Scorbunny is the obvious choice if you want to breeze through the first gym battle. Grookey is another popular early-game Pokémon, as you can always build out your squad later in the game to compensate for your starter’s flaws. Early advancement is more difficult with Scobble, but his later evolutions are useful in the Girchester and Hammerlocke gyms.

POKÉMON SCARLET AND VIOLET’S NEW STARTERS: Gen 9

As previously stated, the next generation of Pokémon will be featured in Pokémon Scarlet and Pokémon Violet, as previously stated. And, considering the game’s open-world aspect, we expect plenty of surprises when it comes to the Pokémon it will present. According to the game’s official description, “Various villages blend effortlessly into the forest with no bordersThe Pokémon of this region will be found in the air, the seas, the forests, and the streets—everywhere! “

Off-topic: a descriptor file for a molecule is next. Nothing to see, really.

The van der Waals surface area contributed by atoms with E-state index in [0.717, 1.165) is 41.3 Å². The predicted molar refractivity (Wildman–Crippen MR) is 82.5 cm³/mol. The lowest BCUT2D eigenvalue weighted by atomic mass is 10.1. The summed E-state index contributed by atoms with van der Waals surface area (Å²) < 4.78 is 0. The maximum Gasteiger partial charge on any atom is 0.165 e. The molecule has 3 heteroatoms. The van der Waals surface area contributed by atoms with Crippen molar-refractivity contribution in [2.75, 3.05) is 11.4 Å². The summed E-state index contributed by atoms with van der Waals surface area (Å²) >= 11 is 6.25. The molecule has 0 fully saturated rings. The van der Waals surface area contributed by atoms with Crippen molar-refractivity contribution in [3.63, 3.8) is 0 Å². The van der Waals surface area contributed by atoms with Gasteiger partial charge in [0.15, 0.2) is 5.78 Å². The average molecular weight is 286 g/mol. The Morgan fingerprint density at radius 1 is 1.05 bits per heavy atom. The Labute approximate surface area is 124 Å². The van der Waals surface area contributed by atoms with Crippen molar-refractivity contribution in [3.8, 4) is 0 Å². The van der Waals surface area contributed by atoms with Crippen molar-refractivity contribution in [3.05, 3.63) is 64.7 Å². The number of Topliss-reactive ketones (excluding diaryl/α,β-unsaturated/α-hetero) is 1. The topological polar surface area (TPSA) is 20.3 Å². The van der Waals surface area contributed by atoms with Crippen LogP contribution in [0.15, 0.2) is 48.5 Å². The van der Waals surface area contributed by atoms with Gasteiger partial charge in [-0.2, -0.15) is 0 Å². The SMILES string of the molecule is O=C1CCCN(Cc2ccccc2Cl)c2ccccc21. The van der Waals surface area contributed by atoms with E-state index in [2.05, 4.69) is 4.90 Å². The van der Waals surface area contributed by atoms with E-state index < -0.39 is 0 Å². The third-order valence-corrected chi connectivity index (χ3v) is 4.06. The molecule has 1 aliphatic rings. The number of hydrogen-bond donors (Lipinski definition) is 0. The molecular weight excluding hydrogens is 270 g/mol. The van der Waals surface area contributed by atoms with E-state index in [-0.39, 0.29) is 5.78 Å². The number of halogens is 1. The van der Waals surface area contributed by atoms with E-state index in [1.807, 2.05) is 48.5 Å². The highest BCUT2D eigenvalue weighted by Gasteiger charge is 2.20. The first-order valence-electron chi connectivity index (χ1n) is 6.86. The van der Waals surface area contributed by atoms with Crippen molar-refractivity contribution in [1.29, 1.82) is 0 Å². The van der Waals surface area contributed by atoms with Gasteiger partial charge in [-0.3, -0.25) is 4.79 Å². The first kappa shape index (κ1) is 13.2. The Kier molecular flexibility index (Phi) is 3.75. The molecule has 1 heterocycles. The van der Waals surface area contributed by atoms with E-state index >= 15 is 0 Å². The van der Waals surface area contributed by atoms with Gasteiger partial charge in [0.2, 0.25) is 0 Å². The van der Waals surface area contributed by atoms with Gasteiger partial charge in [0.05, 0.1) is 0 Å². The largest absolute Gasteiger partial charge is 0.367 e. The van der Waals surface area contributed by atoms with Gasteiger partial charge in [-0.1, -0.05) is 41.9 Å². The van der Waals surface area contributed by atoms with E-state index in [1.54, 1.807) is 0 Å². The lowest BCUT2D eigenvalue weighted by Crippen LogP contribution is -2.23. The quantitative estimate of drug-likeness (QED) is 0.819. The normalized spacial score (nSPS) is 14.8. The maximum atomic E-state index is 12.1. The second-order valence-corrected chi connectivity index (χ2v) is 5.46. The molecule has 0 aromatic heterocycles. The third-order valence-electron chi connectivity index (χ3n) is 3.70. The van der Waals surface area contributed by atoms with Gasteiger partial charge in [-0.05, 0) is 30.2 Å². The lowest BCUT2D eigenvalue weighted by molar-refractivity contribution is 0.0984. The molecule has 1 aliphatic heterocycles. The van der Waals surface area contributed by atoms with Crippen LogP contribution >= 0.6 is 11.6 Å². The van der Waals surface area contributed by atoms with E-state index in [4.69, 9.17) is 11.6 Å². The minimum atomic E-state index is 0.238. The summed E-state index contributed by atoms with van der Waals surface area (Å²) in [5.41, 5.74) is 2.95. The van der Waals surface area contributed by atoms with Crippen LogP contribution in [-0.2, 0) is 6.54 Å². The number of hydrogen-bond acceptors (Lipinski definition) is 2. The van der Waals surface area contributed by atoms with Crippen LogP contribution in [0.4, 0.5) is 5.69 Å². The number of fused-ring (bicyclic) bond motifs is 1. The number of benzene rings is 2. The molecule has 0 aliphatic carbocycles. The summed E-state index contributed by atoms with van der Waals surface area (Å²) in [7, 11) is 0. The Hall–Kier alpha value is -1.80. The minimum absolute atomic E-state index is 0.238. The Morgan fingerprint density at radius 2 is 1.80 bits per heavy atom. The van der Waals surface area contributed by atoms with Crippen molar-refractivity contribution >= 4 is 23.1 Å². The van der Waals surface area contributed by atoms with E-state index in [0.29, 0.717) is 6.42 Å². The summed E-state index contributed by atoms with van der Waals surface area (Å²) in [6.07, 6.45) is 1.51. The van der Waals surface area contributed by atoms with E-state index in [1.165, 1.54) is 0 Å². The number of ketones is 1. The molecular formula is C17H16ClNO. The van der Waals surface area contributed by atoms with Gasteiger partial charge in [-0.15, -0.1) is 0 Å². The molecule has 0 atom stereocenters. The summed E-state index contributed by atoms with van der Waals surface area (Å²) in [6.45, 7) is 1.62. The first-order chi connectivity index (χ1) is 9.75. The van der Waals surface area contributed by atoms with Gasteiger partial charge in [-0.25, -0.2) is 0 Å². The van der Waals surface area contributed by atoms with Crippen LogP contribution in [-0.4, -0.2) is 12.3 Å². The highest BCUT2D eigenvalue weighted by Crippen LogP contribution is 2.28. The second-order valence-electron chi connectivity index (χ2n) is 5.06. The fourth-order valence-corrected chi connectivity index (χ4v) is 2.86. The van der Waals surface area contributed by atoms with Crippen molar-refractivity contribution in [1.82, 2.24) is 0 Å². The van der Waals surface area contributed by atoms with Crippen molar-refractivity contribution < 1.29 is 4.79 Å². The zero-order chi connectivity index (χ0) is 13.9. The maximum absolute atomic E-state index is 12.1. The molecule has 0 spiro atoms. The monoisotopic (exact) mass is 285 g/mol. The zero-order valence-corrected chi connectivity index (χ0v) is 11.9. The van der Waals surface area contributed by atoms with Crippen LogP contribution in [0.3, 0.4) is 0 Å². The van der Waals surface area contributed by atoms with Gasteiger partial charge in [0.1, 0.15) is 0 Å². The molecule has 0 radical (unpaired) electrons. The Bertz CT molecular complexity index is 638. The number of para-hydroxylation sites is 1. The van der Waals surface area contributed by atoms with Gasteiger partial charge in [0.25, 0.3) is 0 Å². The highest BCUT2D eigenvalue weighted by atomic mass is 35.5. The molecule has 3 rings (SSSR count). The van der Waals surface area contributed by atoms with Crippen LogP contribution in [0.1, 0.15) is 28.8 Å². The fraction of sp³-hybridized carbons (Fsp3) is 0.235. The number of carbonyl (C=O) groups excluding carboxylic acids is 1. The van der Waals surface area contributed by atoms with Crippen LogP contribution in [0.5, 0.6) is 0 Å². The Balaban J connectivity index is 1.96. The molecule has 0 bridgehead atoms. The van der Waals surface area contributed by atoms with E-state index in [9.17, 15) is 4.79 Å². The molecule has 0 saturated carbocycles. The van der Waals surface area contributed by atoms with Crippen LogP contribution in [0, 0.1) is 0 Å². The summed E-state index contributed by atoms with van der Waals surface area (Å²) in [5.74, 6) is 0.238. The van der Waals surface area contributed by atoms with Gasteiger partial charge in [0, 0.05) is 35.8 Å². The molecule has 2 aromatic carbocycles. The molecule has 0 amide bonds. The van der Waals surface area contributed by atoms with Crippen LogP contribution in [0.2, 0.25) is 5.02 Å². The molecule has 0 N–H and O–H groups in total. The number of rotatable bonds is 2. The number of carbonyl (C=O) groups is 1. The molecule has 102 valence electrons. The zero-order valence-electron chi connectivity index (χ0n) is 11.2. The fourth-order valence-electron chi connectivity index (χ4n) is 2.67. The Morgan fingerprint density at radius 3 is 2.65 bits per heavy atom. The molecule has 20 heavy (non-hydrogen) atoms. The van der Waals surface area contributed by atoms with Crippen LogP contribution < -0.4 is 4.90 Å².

We’re excited to meet new folks everywhere. We may expect to witness a swarm of new Pokémon Scarlet and Violet starters, as well as new legendaries, regional forms, and evolutions. When all of Violet and Scarlet’s Pokémon are revealed, we’ll let you know.

Aakash Srivastava
Aakash Srivastava
AAkash has been an avid gamer since he was a youngster. He enjoys spending his time evaluating and writing reviews for both video games and technological products. That is, whenever he is not too busy strolling aimlessly around the streets of Los Santos.